Rents Rise Despite Leasing Malaise As Office Tenant Build-Out Costs Escalate

Companies in the market for office space are failing to find rock-bottom rent deals, even as landlords face a wave of maturing debt and rising market vacancy. 

Instead, tenants, who still want shiny new spaces that will lure employees back to the office more often, are turning to landlords who have the capital to fund tenant improvement allowances, even as they are paying near-record-high rents, panelists said during Bisnow’s Atlanta office event last week. 

Bisnow/Jarred Schenke

Highwoods Properties’ Heather Lamb, Technogym’s Stacy Connell and Humphries & Co.’s Scott Moore at Bisnow’s Atlanta office event Thursday.

“It’s all about talent. It’s all about trying to recruit the best talent,” Highwoods Properties Senior Vice President Heather Lamb said at the event, held at the Crowne Plaza Atlanta — Midtown hotel. “[Tenants] are not really too concerned about the price point that they’re paying for the real estate. They want to provide an environment that is conducive for their talent.”

In past real estate cycles, landlords dropped rents to induce interest among a dwindling pool of prospective office tenants. That hasn’t happened yet.

Atlanta-area office rents climbed in the third quarter to $30.53 per SF, up from just over $30 per SF during the same period in 2022, according to CBRE. Those rents have climbed even as the rate of office space available in the market hit a new record at 30.7%.

The war for talent has placed the Atlanta office market on odd footing: Because of the higher build-out costs for office space, landlord margins are getting squeezed, which is only adding to their reluctance to lower face rents, Lamb said.

That can lead to difficult conversations with their tenant representatives, like T. Dallas Smith & Co. principal Corey Ferguson, who was onstage with Lamb.

“Companies are then looking at Corey and Corey’s team and saying, ‘OK, I get a better rate, right?’” Lamb said. “No, you don’t get a better rate, because the cost of construction is so high.”

Bisnow/Jarred Schenke

Lincoln Property Company Southeast’s Hunter Henritze, T. Dallas Smith & Co.’s Corey Ferguson, Highwoods Properties’ Heather Lamb and Technogym’s Stacy Connell.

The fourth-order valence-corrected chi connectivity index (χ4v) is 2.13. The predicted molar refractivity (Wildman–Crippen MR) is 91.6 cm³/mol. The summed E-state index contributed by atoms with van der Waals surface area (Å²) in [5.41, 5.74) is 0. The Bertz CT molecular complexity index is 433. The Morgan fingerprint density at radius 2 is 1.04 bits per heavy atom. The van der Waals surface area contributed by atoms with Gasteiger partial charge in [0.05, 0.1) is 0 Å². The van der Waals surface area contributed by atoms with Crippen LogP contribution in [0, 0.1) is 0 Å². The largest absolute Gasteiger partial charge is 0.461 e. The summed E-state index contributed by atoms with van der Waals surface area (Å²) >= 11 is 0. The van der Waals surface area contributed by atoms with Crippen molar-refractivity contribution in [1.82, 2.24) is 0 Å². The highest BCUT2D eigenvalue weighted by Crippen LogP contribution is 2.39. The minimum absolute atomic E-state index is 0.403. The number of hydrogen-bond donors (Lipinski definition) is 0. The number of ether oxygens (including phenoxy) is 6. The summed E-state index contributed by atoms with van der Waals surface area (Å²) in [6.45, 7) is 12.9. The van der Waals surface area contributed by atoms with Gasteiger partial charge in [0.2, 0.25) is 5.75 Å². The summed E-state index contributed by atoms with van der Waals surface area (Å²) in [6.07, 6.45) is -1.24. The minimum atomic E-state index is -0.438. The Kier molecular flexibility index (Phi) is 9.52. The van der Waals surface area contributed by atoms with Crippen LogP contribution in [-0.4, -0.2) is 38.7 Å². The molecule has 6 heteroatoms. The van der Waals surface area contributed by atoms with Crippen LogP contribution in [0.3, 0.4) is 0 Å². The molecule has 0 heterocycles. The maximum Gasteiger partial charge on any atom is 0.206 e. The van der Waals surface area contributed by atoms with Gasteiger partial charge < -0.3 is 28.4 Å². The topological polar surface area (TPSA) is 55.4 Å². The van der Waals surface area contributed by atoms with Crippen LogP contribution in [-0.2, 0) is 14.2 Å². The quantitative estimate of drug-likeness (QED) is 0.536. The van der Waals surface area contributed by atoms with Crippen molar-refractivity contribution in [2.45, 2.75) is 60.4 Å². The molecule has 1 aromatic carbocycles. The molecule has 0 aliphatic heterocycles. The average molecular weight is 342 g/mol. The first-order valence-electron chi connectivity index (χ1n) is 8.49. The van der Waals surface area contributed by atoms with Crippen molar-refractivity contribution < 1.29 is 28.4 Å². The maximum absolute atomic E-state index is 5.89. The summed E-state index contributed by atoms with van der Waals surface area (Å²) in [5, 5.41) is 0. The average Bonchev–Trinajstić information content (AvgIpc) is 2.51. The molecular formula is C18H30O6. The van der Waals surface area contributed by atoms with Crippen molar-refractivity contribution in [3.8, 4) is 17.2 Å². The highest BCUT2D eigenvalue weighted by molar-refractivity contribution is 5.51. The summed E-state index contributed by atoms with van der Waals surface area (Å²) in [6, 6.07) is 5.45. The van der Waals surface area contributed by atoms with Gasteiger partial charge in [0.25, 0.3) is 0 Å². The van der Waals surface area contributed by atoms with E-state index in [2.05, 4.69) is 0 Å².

That dynamic is bifurcating the Atlanta office market between landlords who can fund tenants’ amenity wishlists and landlords struggling to come up with the capital to offer prospective tenants as they face near-term debt maturities and a lack of lending options. 

“Tenants want and need tenant improvement allowances, hence they’re going to well-capitalized landlords,” Lamb said. 

JLL Executive Managing Director Adam Viente said brokers are steering tenants to buildings whose landlords have more capital in the bank and can fund TI packages, which is helping push asking rents up.

“I would not be surprised if they don’t continue to grow,” Viente said. “Experiential real estate, which is what most occupiers want, is not inexpensive.”

Bisnow/Jarred Schenke

Sheley, Hall & Williams’ Laura Hall, JLL’s Adam Viente, Bull Realty’s Jesse Whalen, Rubenstein Partners’ Mahesh Mani and Portman Holdings’ Mike Greene.

Construction costs are in part why TI packages continue to go up. While a decline in new development activity has helped to stabilize construction costs, high prices for construction materials and increased pay for labor are helping keep overall costs elevated, according to a recent JLL cost study.

Rubenstein Partners Senior Vice President Mahesh Mani said landlords are willing to stretch on those TI packages to secure tenants, especially for longer terms. The competition is fierce because there are fewer tenants in the market for space. Leasing activity was 34% below its pre-pandemic average in the third quarter, according to CBRE.

“You’ve got to bite the bullet and do it or be taken off the grid,” Mani said. 

Panelists said that features like fully furnished spec suites and spaces with an abundance of private offices are getting more attention among tenants. Open office plans conducive to hot desking have fallen out of favor.

“Most tenants we’re seeing want some offices,” Lincoln Property Company Southeast Executive Vice President Hunter Henritze said. “We’ve got a number of wide-open spec suites that we’re struggling to lease.”


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